National Savings Schemes – Higher returns for the consumer

national savings scheme

Under a revision of rates on 1st October, 2013, the government has increased the profit rates on National Savings Scheme certificates to attract more investment from the consumer segment of Pakistan. The revised rates are as follows:

Certificate Name

Old Rate (Applicable on all certificates   before 1st October, 2013

New Rate (Only effective for   certificates issued after 1st October, 2013

Special Savings Certificate



Real Income Certificate



Defence Savings Certificate



Pensioners Benefit Account



Behbood Savings Certificate



Savings Account



3 Month Savings Certificate



6 Month Savings Certificate



12 Month Savings Certificate




How does this affect the banking sector?

With the National Savings Scheme offering such high rates of return on its savings products, the consumer segment is bound to shift its deposits from the banking sector to government certificates. This will reduce capital liquidity amongst the banks in Pakistan; it would also further push them to offer higher rates of return on their savings and deposit products. With the flexible minimum deposit rate in place, the banking sector is being squeezed by the central bank of all its profit margins through government securities and is being forced to seek other sources of revenue; namely private sector lending and consumer finance.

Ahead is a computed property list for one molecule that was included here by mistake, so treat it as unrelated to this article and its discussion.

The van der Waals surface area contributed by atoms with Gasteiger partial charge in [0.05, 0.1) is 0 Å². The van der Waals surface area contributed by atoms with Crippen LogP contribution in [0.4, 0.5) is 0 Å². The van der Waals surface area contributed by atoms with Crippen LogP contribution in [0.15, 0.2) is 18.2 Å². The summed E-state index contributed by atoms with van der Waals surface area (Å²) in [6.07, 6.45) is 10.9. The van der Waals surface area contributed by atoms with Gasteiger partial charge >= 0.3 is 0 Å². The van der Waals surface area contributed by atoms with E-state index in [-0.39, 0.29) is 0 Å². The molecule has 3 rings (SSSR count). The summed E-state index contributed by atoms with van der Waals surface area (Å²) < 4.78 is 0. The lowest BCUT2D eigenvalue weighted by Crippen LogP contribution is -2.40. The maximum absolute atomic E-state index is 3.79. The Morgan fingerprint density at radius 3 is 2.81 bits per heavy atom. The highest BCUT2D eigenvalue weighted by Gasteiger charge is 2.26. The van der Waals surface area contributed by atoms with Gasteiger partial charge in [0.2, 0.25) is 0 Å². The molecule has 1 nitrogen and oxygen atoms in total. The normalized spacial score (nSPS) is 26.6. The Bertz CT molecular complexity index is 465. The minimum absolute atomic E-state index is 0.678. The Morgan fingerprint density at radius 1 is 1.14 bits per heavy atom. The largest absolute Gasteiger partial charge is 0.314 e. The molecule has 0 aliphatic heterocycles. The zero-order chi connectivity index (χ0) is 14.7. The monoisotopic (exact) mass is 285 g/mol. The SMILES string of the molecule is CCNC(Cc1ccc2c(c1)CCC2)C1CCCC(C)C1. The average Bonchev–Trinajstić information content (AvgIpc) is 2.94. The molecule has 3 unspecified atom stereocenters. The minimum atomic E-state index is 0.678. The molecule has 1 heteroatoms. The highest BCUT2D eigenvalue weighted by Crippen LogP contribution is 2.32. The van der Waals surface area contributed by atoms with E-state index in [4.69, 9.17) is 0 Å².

The current revision in the National Savings Scheme profit rates is also in line with IMF conditions to tighten the noose around the banking sector of Pakistan and force them to induce private segment lending in the economy.

The consumer perspective

The rates offered by the National Savings Scheme are attractive for the consumer base in Pakistan; they exceed the rate of inflation in the country, thereby creating a real gain for the depositors in the long run. The Pensioners Benefit Account and Behbood Savings Certificate are especially attractive for individuals above 60 years of age and looking to park their life long savings, provident funds and gratuities for a risk-free handsome return. Though there is a cap of Rs.3 Million per individual for these respective products, the returns are still higher than those available in the banking industry.

For all other investors, the real income certificates and special savings certificates are offering returns higher than banking term deposits; therefore a viable investment opportunity for individuals seeking to park their wealth for fixed tenure and for higher returns.

Other than the attractive savings rates, the pressure created on the banking sector will allow consumers to avail various consumer finance facilities in the near future, at affordable markup rates. Given that the banking sector will seek revenue from private lending, the consumer finance segment is expected to flourish in Pakistan. This would allow individuals to avail car loans, credit cards, home loans, personal financing, at cheap markup costs and affordable terms and conditions.

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